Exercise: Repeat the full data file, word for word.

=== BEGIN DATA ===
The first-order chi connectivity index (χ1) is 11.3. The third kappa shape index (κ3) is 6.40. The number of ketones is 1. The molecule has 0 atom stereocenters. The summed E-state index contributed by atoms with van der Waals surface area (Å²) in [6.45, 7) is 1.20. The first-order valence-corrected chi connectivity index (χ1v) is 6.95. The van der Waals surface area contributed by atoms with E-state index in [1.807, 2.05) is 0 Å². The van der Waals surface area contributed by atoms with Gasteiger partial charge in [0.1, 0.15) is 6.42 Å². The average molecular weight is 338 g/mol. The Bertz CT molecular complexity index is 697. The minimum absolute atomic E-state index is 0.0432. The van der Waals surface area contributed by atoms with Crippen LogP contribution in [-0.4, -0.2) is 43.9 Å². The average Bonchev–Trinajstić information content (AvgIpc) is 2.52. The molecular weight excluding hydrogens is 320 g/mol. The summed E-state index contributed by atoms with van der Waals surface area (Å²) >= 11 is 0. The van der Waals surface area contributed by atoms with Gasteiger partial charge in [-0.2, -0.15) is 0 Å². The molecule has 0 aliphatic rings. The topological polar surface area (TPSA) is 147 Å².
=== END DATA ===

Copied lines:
The first-order chi connectivity index (χ1) is 11.3. The third kappa shape index (κ3) is 6.40. The number of ketones is 1. The molecule has 0 atom stereocenters. The summed E-state index contributed by atoms with van der Waals surface area (Å²) in [6.45, 7) is 1.20. The first-order valence-corrected chi connectivity index (χ1v) is 6.95. The van der Waals surface area contributed by atoms with E-state index in [1.807, 2.05) is 0 Å². The van der Waals surface area contributed by atoms with Gasteiger partial charge in [0.1, 0.15) is 6.42 Å². The average molecular weight is 338 g/mol. The Bertz CT molecular complexity index is 697. The minimum absolute atomic E-state index is 0.0432. The van der Waals surface area contributed by atoms with Crippen LogP contribution in [-0.4, -0.2) is 43.9 Å². The average Bonchev–Trinajstić information content (AvgIpc) is 2.52. The molecular weight excluding hydrogens is 320 g/mol. The summed E-state index contributed by atoms with van der Waals surface area (Å²) >= 11 is 0. The van der Waals surface area contributed by atoms with Gasteiger partial charge in [-0.2, -0.15) is 0 Å². The molecule has 0 aliphatic rings. The topological polar surface area (TPSA) is 147 Å².